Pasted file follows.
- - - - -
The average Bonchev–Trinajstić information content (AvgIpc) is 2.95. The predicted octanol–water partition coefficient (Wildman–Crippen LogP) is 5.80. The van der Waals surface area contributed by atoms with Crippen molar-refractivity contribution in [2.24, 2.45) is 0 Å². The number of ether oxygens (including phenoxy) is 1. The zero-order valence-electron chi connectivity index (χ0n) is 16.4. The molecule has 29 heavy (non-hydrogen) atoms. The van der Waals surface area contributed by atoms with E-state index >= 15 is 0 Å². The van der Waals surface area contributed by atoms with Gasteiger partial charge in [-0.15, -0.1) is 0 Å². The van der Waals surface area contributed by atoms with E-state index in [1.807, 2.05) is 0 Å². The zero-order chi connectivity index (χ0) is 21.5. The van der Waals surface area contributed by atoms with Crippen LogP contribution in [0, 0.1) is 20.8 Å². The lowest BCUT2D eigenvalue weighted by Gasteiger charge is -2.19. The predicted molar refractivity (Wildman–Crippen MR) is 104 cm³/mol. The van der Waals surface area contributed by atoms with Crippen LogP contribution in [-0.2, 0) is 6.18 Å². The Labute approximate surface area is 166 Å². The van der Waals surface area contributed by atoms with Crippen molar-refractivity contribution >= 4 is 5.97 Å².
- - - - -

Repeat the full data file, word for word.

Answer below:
The average Bonchev–Trinajstić information content (AvgIpc) is 2.95. The predicted octanol–water partition coefficient (Wildman–Crippen LogP) is 5.80. The van der Waals surface area contributed by atoms with Crippen molar-refractivity contribution in [2.24, 2.45) is 0 Å². The number of ether oxygens (including phenoxy) is 1. The zero-order valence-electron chi connectivity index (χ0n) is 16.4. The molecule has 29 heavy (non-hydrogen) atoms. The van der Waals surface area contributed by atoms with E-state index >= 15 is 0 Å². The van der Waals surface area contributed by atoms with Gasteiger partial charge in [-0.15, -0.1) is 0 Å². The van der Waals surface area contributed by atoms with E-state index in [1.807, 2.05) is 0 Å². The zero-order chi connectivity index (χ0) is 21.5. The van der Waals surface area contributed by atoms with Crippen LogP contribution in [0, 0.1) is 20.8 Å². The lowest BCUT2D eigenvalue weighted by Gasteiger charge is -2.19. The predicted molar refractivity (Wildman–Crippen MR) is 104 cm³/mol. The van der Waals surface area contributed by atoms with Crippen LogP contribution in [-0.2, 0) is 6.18 Å². The Labute approximate surface area is 166 Å². The van der Waals surface area contributed by atoms with Crippen molar-refractivity contribution >= 4 is 5.97 Å².